They settled into bed in silence. By unspoken decision, Cody went in the middle. Luigi put him there because he didn’t trust him not to get up in the night and try to do something rash. ‘Run away’ was what he pretended to think, but darker alternatives were in his mind. Jason’s reasons were more complicated. His reasoning was similar to Luigi’s, but he thought that Cosy needed simple comforting and caressing, like a wounded animal. He ought to be held, to have hands on him, and flesh against him. Years before, Jason had read about how infants in Victorian orphanages had died simply because no one had picked them up and held them. He’d stroked a run-over dog; calmed a frightened horse. He firmly believed in the healing power of petting. Cody’s happiness and security, and Cody and Luigi’s relationship had become his cause. And—just a little—he was also saying to Tyche, the Goddess of fortune, “See. I’m trying. I’m trying to make amends for Brent.”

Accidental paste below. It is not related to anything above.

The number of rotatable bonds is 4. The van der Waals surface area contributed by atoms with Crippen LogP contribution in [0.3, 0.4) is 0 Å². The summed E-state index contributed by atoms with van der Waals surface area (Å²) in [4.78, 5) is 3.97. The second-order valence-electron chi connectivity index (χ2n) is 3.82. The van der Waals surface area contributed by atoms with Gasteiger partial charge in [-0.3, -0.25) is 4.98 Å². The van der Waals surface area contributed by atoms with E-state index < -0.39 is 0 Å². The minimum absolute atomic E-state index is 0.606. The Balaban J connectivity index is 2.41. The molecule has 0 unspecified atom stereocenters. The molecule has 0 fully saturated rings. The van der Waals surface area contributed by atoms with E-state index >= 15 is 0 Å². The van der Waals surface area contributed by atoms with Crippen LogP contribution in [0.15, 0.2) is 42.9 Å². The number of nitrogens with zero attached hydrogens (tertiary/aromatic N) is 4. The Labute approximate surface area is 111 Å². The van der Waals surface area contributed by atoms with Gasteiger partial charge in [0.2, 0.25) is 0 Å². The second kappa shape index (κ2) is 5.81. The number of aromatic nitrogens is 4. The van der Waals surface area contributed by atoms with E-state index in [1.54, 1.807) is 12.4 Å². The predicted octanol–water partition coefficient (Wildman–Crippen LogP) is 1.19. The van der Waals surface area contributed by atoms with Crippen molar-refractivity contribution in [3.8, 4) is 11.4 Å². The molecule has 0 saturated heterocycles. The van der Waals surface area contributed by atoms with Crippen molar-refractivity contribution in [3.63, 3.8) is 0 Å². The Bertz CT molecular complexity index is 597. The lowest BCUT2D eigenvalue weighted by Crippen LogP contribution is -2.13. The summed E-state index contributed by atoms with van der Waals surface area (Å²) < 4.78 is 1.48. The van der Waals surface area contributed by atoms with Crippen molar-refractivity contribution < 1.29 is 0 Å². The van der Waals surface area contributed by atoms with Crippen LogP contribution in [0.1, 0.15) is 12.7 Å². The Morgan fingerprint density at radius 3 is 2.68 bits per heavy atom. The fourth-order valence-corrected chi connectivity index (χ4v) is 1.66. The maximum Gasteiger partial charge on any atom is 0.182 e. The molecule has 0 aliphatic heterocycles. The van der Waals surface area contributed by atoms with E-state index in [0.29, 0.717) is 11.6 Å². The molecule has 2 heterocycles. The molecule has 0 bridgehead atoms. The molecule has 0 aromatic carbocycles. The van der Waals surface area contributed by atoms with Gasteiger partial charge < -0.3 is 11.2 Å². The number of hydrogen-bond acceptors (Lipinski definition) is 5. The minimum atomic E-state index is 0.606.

They were all exhausted with the stress and tension of the day and the night before that, and for the first time Cody was tranquil. He handed himself over to Fate. He knew now, as sure as he knew that the sun rose in the east and set in the west, he knew that he was in God’s hands, and that he would come right. He needed only patience. And courage.
If you could have seen those three young men—each one having been through their own personal Golgotha, scarred, damaged, hurt—nevertheless peacefully and trustingly asleep in each other arms … well, you know what you would have felt. I leave it to yourselves, gentle readers, to imagine the simple humanity with which they held each other against the terrors and agonies of life.